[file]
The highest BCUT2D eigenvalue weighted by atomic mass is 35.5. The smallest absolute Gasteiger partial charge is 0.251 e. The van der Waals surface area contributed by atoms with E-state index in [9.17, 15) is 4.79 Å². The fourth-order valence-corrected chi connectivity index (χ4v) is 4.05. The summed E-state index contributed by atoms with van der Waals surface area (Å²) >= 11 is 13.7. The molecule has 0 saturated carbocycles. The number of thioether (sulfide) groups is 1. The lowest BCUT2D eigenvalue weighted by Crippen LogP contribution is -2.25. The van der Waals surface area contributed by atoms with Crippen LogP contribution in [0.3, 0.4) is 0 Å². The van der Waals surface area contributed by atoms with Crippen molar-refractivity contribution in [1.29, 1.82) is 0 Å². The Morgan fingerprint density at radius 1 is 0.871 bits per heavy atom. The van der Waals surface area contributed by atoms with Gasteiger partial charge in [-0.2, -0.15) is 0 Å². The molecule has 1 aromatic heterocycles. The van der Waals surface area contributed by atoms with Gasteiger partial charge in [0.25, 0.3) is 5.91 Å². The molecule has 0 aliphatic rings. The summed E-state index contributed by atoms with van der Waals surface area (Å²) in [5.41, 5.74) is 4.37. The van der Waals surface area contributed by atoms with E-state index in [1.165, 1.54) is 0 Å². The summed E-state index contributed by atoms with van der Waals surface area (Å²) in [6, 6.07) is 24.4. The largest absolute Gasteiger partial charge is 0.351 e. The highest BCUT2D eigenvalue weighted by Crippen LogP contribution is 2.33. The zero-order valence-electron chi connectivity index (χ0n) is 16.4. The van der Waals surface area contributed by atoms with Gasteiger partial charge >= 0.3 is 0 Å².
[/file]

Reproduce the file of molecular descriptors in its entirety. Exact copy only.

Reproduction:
The highest BCUT2D eigenvalue weighted by atomic mass is 35.5. The smallest absolute Gasteiger partial charge is 0.251 e. The van der Waals surface area contributed by atoms with E-state index in [9.17, 15) is 4.79 Å². The fourth-order valence-corrected chi connectivity index (χ4v) is 4.05. The summed E-state index contributed by atoms with van der Waals surface area (Å²) >= 11 is 13.7. The molecule has 0 saturated carbocycles. The number of thioether (sulfide) groups is 1. The lowest BCUT2D eigenvalue weighted by Crippen LogP contribution is -2.25. The van der Waals surface area contributed by atoms with Crippen LogP contribution in [0.3, 0.4) is 0 Å². The van der Waals surface area contributed by atoms with Crippen molar-refractivity contribution in [1.29, 1.82) is 0 Å². The Morgan fingerprint density at radius 1 is 0.871 bits per heavy atom. The van der Waals surface area contributed by atoms with Gasteiger partial charge in [-0.2, -0.15) is 0 Å². The molecule has 1 aromatic heterocycles. The van der Waals surface area contributed by atoms with Gasteiger partial charge in [0.25, 0.3) is 5.91 Å². The molecule has 0 aliphatic rings. The summed E-state index contributed by atoms with van der Waals surface area (Å²) in [5.41, 5.74) is 4.37. The van der Waals surface area contributed by atoms with E-state index in [1.165, 1.54) is 0 Å². The summed E-state index contributed by atoms with van der Waals surface area (Å²) in [6, 6.07) is 24.4. The largest absolute Gasteiger partial charge is 0.351 e. The highest BCUT2D eigenvalue weighted by Crippen LogP contribution is 2.33. The zero-order valence-electron chi connectivity index (χ0n) is 16.4. The van der Waals surface area contributed by atoms with Gasteiger partial charge >= 0.3 is 0 Å².